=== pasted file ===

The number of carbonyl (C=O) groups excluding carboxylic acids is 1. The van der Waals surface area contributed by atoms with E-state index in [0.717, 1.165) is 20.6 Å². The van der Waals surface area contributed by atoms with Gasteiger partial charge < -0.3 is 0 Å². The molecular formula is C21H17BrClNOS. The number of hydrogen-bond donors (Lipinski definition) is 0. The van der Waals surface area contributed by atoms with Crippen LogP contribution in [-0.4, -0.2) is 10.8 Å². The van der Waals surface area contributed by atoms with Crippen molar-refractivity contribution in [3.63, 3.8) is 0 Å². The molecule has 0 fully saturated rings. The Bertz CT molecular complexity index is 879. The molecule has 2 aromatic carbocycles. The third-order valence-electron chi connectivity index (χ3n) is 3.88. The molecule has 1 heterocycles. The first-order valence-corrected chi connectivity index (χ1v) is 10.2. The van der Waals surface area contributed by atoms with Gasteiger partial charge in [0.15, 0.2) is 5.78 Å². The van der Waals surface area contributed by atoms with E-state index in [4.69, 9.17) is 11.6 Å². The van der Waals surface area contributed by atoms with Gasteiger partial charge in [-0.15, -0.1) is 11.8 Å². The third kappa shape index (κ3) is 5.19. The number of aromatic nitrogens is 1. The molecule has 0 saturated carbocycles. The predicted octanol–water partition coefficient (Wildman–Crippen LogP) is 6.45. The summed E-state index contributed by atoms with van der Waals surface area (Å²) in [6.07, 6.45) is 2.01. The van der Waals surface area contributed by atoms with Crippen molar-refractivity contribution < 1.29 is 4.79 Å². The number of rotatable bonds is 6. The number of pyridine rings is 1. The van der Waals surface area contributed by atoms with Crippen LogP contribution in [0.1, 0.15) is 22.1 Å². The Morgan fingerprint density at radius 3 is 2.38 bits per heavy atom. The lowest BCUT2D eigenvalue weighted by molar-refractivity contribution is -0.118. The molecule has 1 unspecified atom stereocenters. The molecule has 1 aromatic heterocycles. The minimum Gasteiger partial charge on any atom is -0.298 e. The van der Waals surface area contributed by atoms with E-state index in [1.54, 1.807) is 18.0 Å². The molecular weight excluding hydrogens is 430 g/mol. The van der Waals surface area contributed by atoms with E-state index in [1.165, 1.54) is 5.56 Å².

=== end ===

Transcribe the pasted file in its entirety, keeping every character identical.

The number of carbonyl (C=O) groups excluding carboxylic acids is 1. The van der Waals surface area contributed by atoms with E-state index in [0.717, 1.165) is 20.6 Å². The van der Waals surface area contributed by atoms with Gasteiger partial charge < -0.3 is 0 Å². The molecular formula is C21H17BrClNOS. The number of hydrogen-bond donors (Lipinski definition) is 0. The van der Waals surface area contributed by atoms with Crippen LogP contribution in [-0.4, -0.2) is 10.8 Å². The van der Waals surface area contributed by atoms with Crippen molar-refractivity contribution in [3.63, 3.8) is 0 Å². The molecule has 0 fully saturated rings. The Bertz CT molecular complexity index is 879. The molecule has 2 aromatic carbocycles. The third-order valence-electron chi connectivity index (χ3n) is 3.88. The molecule has 1 heterocycles. The first-order valence-corrected chi connectivity index (χ1v) is 10.2. The van der Waals surface area contributed by atoms with Gasteiger partial charge in [0.15, 0.2) is 5.78 Å². The van der Waals surface area contributed by atoms with E-state index in [4.69, 9.17) is 11.6 Å². The van der Waals surface area contributed by atoms with Gasteiger partial charge in [-0.15, -0.1) is 11.8 Å². The third kappa shape index (κ3) is 5.19. The number of aromatic nitrogens is 1. The molecule has 0 saturated carbocycles. The predicted octanol–water partition coefficient (Wildman–Crippen LogP) is 6.45. The summed E-state index contributed by atoms with van der Waals surface area (Å²) in [6.07, 6.45) is 2.01. The van der Waals surface area contributed by atoms with Crippen molar-refractivity contribution < 1.29 is 4.79 Å². The number of rotatable bonds is 6. The number of pyridine rings is 1. The van der Waals surface area contributed by atoms with Crippen LogP contribution in [0.1, 0.15) is 22.1 Å². The Morgan fingerprint density at radius 3 is 2.38 bits per heavy atom. The lowest BCUT2D eigenvalue weighted by molar-refractivity contribution is -0.118. The molecule has 1 unspecified atom stereocenters. The molecule has 1 aromatic heterocycles. The minimum Gasteiger partial charge on any atom is -0.298 e. The van der Waals surface area contributed by atoms with E-state index in [1.54, 1.807) is 18.0 Å². The molecular weight excluding hydrogens is 430 g/mol. The van der Waals surface area contributed by atoms with E-state index in [1.165, 1.54) is 5.56 Å².